Monday, November 20, 2017

A Short Visit to the Lagoon

With Thanksgiving Holiday approaching, I have been busy getting ready for the big day. Needing a break from many unfinished chores, I decided to take a quick short visit to the San Elijo Lagoon. 



 
This Anna's Hummingbird is spotted by the Nature Center defending his territory.

Close-up. Anna's Hummingbird, Calypte anna measures 4 inches long with a wingspan of 5.25 inches.

Looking out from the observation deck, I spot 5 Lesser Scaup.
A adult male in full breeding plumage.
There appears to be 2 female in full breeding plumage and 1 in nonbreeding plumage accompanying the adult male. The one to the far right appears to be a male in nonbreeding plumage.

I take a quick look by the boardwalk and spot this nice little Orange-crowned Warbler.

He is getting lots of insects off the underside of the willow leaves.
 
A male Common Yellowthroat makes a quick appearance.

Coming back to the west side of the nature trail loop. I find that the Lesser Scaups have company. The two male Buffleheads swim in front.
 
I watch the Lesser Scaups dive and bring up seaweed, chomping happily as they swim with it on the surface.

Here is a good look at two adult Lesser Scaup in breeding plumage. The one on the left is the female and the the one on the right is the male. Lesser Scaup, Aythya affinis measures 16.5 inches long with a wingspan of 25 inches.
A closer look at the adult male.

Walking back to my truck, I spot a young Cooper's Hawk on the utility pole. I take the elevator to the lookout deck at the nature center and get a closer look.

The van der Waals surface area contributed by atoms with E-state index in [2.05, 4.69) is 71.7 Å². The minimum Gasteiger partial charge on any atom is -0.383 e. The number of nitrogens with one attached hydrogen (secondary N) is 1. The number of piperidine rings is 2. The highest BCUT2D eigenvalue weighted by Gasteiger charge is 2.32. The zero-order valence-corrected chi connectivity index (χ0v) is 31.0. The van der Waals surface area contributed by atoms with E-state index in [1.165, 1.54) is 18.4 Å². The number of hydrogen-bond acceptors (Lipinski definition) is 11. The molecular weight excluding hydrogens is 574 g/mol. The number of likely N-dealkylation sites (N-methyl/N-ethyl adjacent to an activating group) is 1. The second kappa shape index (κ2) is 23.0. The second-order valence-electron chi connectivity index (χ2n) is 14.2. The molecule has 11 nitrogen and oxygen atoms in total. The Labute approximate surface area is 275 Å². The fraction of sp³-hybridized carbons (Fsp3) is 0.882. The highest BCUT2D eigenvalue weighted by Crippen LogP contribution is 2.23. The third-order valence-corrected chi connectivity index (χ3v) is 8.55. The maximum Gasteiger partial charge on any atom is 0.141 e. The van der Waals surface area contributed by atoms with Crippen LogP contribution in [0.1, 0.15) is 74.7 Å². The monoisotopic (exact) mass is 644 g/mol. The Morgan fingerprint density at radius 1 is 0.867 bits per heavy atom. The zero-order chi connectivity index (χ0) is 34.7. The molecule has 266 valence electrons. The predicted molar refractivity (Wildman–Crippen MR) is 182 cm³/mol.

As I focus on the Hawk perched on the telephone pole's cross bar, he flies north crossing Manchester Ave. heading towards the brush covered bank across the road.
He flies head-on into the lemonade tree.

He completely disappears inside the lemonade bush. Wondering if he is after prey and if he would appear with something in his talons, I keep my camera focused on the lemonade bush.
 
Within minutes, He shoots out of the bush so quickly that it takes me by surprise. His talons are empty.

I keep my camera on the hawk.
 
Wow, He is a beauty.

As I snap away, I am hoping that the camera keeps it's focus on this youngster in flight. They are so quick, I rarely have a chance to get a shot of one in flight.

Wonderful wingspan.

He lands on the wires and gives a nice pose.

A beautiful youngster. Cooper's Hawk, Accipiter cooperii measures 16.5 inches long with a wingspan of 31 inches.

His plumage is of a 1st year juvenile. Looks strong and healthy.

Off he goes!

Look at those deadly talons! Grateful for the flight shots of this beauty, I head down the elevator and walk towards my truck again.

On my way to the parking lot, I hear a familiar call. It's the California Gnatcatcher's "mewing" call. I finally spot him hunting for bugs on a nearby bush.


 



 
The proof of this birds ID is seen on the underside of the tail.


One last shot before he flies off.
Well look who flew into a near-by bush... A Yellow-rumped Warbler.

Yellow-rumped Warbler, Setophaga coronata  measures 5.5 inches long with a wingspan of 9.25 inches.

One last look at our Yellow-rumped Warbler and now it's time for me to get home.
Have a super week everyone!

Tuesday, November 7, 2017

Seeing Double at San Elijo Lagoon

Many of my walks are quiet and not as eventful as the day that I saw the two Ospreys in battle. But I do at times get a bird subject or two that catches my interest as I stalk them fluttering from one bush to another trying to get some interesting shots. Here are some images that I captured of two Western Meadowlarks at San Elijo Lagoon as my title reveals, "Seeing Double"!